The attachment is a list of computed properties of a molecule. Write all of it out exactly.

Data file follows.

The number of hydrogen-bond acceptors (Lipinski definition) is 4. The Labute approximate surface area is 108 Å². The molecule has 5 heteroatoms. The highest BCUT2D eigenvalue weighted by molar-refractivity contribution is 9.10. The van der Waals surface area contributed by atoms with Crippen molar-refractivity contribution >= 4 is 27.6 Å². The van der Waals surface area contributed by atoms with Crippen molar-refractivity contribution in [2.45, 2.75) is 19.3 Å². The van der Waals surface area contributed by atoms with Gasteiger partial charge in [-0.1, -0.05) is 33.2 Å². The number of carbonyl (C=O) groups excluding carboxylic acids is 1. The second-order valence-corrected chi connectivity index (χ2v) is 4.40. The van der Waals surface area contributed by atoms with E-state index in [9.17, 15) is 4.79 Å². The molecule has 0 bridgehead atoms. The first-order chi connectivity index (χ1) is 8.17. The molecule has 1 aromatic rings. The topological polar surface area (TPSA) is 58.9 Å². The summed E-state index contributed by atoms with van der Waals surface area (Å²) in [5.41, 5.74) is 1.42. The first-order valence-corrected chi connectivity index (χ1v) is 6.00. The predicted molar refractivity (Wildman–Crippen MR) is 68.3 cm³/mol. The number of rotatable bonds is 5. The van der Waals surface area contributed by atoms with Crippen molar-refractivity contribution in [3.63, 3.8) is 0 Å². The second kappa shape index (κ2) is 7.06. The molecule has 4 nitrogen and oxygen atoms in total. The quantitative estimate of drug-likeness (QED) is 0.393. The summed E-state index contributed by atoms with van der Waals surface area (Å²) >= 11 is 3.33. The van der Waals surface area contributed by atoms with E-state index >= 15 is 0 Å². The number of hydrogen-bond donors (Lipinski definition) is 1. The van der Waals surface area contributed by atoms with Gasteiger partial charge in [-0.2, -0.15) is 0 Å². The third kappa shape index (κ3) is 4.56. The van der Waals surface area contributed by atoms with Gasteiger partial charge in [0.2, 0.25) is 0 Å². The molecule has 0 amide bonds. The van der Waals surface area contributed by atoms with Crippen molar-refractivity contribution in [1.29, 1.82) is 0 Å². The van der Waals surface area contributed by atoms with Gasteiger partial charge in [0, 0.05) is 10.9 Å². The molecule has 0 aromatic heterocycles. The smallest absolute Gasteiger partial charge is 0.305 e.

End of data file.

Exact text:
The number of hydrogen-bond acceptors (Lipinski definition) is 4. The Labute approximate surface area is 108 Å². The molecule has 5 heteroatoms. The highest BCUT2D eigenvalue weighted by molar-refractivity contribution is 9.10. The van der Waals surface area contributed by atoms with Crippen molar-refractivity contribution >= 4 is 27.6 Å². The van der Waals surface area contributed by atoms with Crippen molar-refractivity contribution in [2.45, 2.75) is 19.3 Å². The van der Waals surface area contributed by atoms with Gasteiger partial charge in [-0.1, -0.05) is 33.2 Å². The number of carbonyl (C=O) groups excluding carboxylic acids is 1. The second-order valence-corrected chi connectivity index (χ2v) is 4.40. The van der Waals surface area contributed by atoms with E-state index in [9.17, 15) is 4.79 Å². The molecule has 0 bridgehead atoms. The first-order chi connectivity index (χ1) is 8.17. The molecule has 1 aromatic rings. The topological polar surface area (TPSA) is 58.9 Å². The summed E-state index contributed by atoms with van der Waals surface area (Å²) in [5.41, 5.74) is 1.42. The first-order valence-corrected chi connectivity index (χ1v) is 6.00. The predicted molar refractivity (Wildman–Crippen MR) is 68.3 cm³/mol. The number of rotatable bonds is 5. The van der Waals surface area contributed by atoms with Crippen molar-refractivity contribution in [3.63, 3.8) is 0 Å². The second kappa shape index (κ2) is 7.06. The molecule has 4 nitrogen and oxygen atoms in total. The quantitative estimate of drug-likeness (QED) is 0.393. The summed E-state index contributed by atoms with van der Waals surface area (Å²) >= 11 is 3.33. The van der Waals surface area contributed by atoms with E-state index >= 15 is 0 Å². The number of hydrogen-bond donors (Lipinski definition) is 1. The van der Waals surface area contributed by atoms with Gasteiger partial charge in [-0.2, -0.15) is 0 Å². The third kappa shape index (κ3) is 4.56. The van der Waals surface area contributed by atoms with Gasteiger partial charge in [0.2, 0.25) is 0 Å². The molecule has 0 amide bonds. The van der Waals surface area contributed by atoms with Crippen molar-refractivity contribution in [1.29, 1.82) is 0 Å². The van der Waals surface area contributed by atoms with Gasteiger partial charge in [0, 0.05) is 10.9 Å². The molecule has 0 aromatic heterocycles. The smallest absolute Gasteiger partial charge is 0.305 e.